1. The morphological variations of the flower and inflorescence of the following four categories of plants were observed: (1) plants grown from the seeds,which were collected from the scion of Brassica pekinensis grafted on B. oleracea; (2) plants grown from the seeds of B. pekinensis resulted from supplementary pollination with the pollens of Cheiranthus cheiri; (3) untreated plants of B. oleracea in their later growing stage (from May onward) and (4) the natural hybrids between B. oleracea and B. oler var. acephala f. tricolor.
2. Different forms of internal proliferation were found among the flowers of the plants of the first category. The single flower of an ordinary raceme may vary throngh various intermediate forms to a small raceme. It is suggested that this might be a kind of recapitulation of the phylogenetical development of the inflorescence.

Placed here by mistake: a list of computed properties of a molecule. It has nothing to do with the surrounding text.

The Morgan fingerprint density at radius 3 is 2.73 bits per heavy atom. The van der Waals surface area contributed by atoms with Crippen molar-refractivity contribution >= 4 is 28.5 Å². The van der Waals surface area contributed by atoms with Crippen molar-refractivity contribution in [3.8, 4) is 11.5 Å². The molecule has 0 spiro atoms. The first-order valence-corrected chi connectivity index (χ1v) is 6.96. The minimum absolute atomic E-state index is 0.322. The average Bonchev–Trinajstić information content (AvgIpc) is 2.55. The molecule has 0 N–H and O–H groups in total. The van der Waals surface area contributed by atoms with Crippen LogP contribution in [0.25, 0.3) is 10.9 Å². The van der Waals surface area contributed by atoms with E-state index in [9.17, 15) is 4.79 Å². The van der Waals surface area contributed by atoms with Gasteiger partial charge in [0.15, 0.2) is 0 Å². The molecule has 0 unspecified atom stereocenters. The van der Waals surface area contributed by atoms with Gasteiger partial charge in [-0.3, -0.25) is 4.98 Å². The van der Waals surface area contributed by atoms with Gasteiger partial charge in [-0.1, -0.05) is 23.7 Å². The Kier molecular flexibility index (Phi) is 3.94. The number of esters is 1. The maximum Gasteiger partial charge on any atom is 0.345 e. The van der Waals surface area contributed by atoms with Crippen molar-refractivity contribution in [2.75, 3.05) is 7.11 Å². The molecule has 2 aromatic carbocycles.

3. The variations of the flowers of the plants of the three other categories are great: the petals bearing small spinous pieces along vascular bundles;the occurrence of supernumerary petals and/or stamens; the stamens being foliage-like; the noncruciform corolla and the non-tetradynamus androecium; the petals and stamens long persisting after fertilization; the pistils being fasciated, inflated, or being ellipsoidal; the ovary being apocarpous; the ovary-stalk elongated, sometimes branching and bearing under-developed pistils; a minute pistil occurring within an ovary; the ovules beingfoliaceous; and the flower reduced to a single pistil and subtended by a bract, while the former being apocarpous and foliage-like, bearing abnormal ovules.
4. The appearance of the variations of the floral organs described above were suspected to be due to the unusually prolonged vegetative period interacted with the effect of different kinds of treatment, such as: wounding, grafting, hybridization, and supplementary pollination with foreign pollens.